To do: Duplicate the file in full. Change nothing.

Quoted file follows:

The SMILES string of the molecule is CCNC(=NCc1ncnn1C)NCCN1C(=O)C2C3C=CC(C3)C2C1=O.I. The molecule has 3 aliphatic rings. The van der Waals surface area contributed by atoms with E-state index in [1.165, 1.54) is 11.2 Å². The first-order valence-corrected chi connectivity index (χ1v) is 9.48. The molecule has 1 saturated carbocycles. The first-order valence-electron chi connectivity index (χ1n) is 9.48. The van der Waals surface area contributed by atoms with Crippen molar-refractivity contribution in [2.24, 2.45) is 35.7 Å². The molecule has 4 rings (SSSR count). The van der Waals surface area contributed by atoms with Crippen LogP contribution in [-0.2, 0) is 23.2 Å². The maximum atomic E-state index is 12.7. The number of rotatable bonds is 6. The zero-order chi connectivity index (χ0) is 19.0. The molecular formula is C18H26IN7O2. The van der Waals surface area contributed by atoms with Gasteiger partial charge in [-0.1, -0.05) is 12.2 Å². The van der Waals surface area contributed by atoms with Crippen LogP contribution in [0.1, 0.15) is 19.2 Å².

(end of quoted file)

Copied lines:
The SMILES string of the molecule is CCNC(=NCc1ncnn1C)NCCN1C(=O)C2C3C=CC(C3)C2C1=O.I. The molecule has 3 aliphatic rings. The van der Waals surface area contributed by atoms with E-state index in [1.165, 1.54) is 11.2 Å². The first-order valence-corrected chi connectivity index (χ1v) is 9.48. The molecule has 1 saturated carbocycles. The first-order valence-electron chi connectivity index (χ1n) is 9.48. The van der Waals surface area contributed by atoms with Crippen molar-refractivity contribution in [2.24, 2.45) is 35.7 Å². The molecule has 4 rings (SSSR count). The van der Waals surface area contributed by atoms with Crippen LogP contribution in [-0.2, 0) is 23.2 Å². The maximum atomic E-state index is 12.7. The number of rotatable bonds is 6. The zero-order chi connectivity index (χ0) is 19.0. The molecular formula is C18H26IN7O2. The van der Waals surface area contributed by atoms with Gasteiger partial charge in [-0.1, -0.05) is 12.2 Å². The van der Waals surface area contributed by atoms with Crippen LogP contribution in [0.1, 0.15) is 19.2 Å².